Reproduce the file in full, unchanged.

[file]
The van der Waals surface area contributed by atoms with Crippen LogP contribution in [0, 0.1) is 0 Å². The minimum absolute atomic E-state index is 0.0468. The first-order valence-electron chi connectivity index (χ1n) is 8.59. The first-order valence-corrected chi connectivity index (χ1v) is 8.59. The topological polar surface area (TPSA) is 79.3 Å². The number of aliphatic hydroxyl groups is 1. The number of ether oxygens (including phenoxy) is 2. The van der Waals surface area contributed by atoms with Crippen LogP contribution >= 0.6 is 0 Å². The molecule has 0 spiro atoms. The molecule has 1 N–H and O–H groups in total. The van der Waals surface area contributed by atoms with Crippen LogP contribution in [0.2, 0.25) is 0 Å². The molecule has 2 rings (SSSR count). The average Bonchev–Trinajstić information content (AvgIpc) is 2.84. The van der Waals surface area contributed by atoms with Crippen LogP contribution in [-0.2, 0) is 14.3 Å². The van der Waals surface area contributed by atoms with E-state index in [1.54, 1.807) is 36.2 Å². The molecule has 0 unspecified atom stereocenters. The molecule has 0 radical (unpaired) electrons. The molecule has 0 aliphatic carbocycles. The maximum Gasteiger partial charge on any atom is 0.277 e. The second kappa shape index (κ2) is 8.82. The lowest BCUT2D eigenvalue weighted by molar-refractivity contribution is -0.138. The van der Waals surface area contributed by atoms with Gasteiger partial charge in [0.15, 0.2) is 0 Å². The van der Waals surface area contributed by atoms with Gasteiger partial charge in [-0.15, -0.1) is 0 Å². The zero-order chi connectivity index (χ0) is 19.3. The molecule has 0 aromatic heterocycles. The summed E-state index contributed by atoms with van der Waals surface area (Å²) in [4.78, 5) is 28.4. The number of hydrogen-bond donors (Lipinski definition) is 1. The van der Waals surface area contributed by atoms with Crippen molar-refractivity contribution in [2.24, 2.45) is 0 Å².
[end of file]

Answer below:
The van der Waals surface area contributed by atoms with Crippen LogP contribution in [0, 0.1) is 0 Å². The minimum absolute atomic E-state index is 0.0468. The first-order valence-electron chi connectivity index (χ1n) is 8.59. The first-order valence-corrected chi connectivity index (χ1v) is 8.59. The topological polar surface area (TPSA) is 79.3 Å². The number of aliphatic hydroxyl groups is 1. The number of ether oxygens (including phenoxy) is 2. The van der Waals surface area contributed by atoms with Crippen LogP contribution >= 0.6 is 0 Å². The molecule has 0 spiro atoms. The molecule has 1 N–H and O–H groups in total. The van der Waals surface area contributed by atoms with Crippen LogP contribution in [0.2, 0.25) is 0 Å². The molecule has 2 rings (SSSR count). The average Bonchev–Trinajstić information content (AvgIpc) is 2.84. The van der Waals surface area contributed by atoms with Crippen LogP contribution in [-0.2, 0) is 14.3 Å². The van der Waals surface area contributed by atoms with E-state index in [1.54, 1.807) is 36.2 Å². The molecule has 0 unspecified atom stereocenters. The molecule has 0 radical (unpaired) electrons. The molecule has 0 aliphatic carbocycles. The maximum Gasteiger partial charge on any atom is 0.277 e. The second kappa shape index (κ2) is 8.82. The lowest BCUT2D eigenvalue weighted by molar-refractivity contribution is -0.138. The van der Waals surface area contributed by atoms with Gasteiger partial charge in [0.15, 0.2) is 0 Å². The van der Waals surface area contributed by atoms with Gasteiger partial charge in [-0.15, -0.1) is 0 Å². The zero-order chi connectivity index (χ0) is 19.3. The molecule has 0 aromatic heterocycles. The summed E-state index contributed by atoms with van der Waals surface area (Å²) in [4.78, 5) is 28.4. The number of hydrogen-bond donors (Lipinski definition) is 1. The van der Waals surface area contributed by atoms with Crippen molar-refractivity contribution in [2.24, 2.45) is 0 Å².